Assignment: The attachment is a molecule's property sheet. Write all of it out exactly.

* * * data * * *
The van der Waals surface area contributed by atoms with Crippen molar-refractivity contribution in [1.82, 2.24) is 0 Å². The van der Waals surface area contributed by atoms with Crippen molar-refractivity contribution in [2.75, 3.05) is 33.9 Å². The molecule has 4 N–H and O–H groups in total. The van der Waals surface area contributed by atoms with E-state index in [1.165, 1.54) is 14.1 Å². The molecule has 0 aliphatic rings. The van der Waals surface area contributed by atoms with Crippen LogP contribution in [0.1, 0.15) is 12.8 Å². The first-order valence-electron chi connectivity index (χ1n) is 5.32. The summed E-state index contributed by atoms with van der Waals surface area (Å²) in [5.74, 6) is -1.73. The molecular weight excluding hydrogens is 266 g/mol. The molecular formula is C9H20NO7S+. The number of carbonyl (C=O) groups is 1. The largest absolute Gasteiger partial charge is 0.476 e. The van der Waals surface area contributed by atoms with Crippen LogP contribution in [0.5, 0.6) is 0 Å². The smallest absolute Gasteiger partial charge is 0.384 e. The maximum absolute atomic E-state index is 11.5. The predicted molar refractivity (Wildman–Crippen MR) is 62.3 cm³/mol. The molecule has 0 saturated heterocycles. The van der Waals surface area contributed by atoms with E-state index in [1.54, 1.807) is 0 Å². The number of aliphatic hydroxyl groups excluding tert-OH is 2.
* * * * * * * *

The van der Waals surface area contributed by atoms with Crippen molar-refractivity contribution in [1.82, 2.24) is 0 Å². The van der Waals surface area contributed by atoms with Crippen molar-refractivity contribution in [2.75, 3.05) is 33.9 Å². The molecule has 4 N–H and O–H groups in total. The van der Waals surface area contributed by atoms with E-state index in [1.165, 1.54) is 14.1 Å². The molecule has 0 aliphatic rings. The van der Waals surface area contributed by atoms with Crippen LogP contribution in [0.1, 0.15) is 12.8 Å². The first-order valence-electron chi connectivity index (χ1n) is 5.32. The summed E-state index contributed by atoms with van der Waals surface area (Å²) in [5.74, 6) is -1.73. The molecular weight excluding hydrogens is 266 g/mol. The molecular formula is C9H20NO7S+. The number of carbonyl (C=O) groups is 1. The largest absolute Gasteiger partial charge is 0.476 e. The van der Waals surface area contributed by atoms with Crippen LogP contribution in [0.5, 0.6) is 0 Å². The smallest absolute Gasteiger partial charge is 0.384 e. The maximum absolute atomic E-state index is 11.5. The predicted molar refractivity (Wildman–Crippen MR) is 62.3 cm³/mol. The molecule has 0 saturated heterocycles. The van der Waals surface area contributed by atoms with E-state index in [1.54, 1.807) is 0 Å². The number of aliphatic hydroxyl groups excluding tert-OH is 2.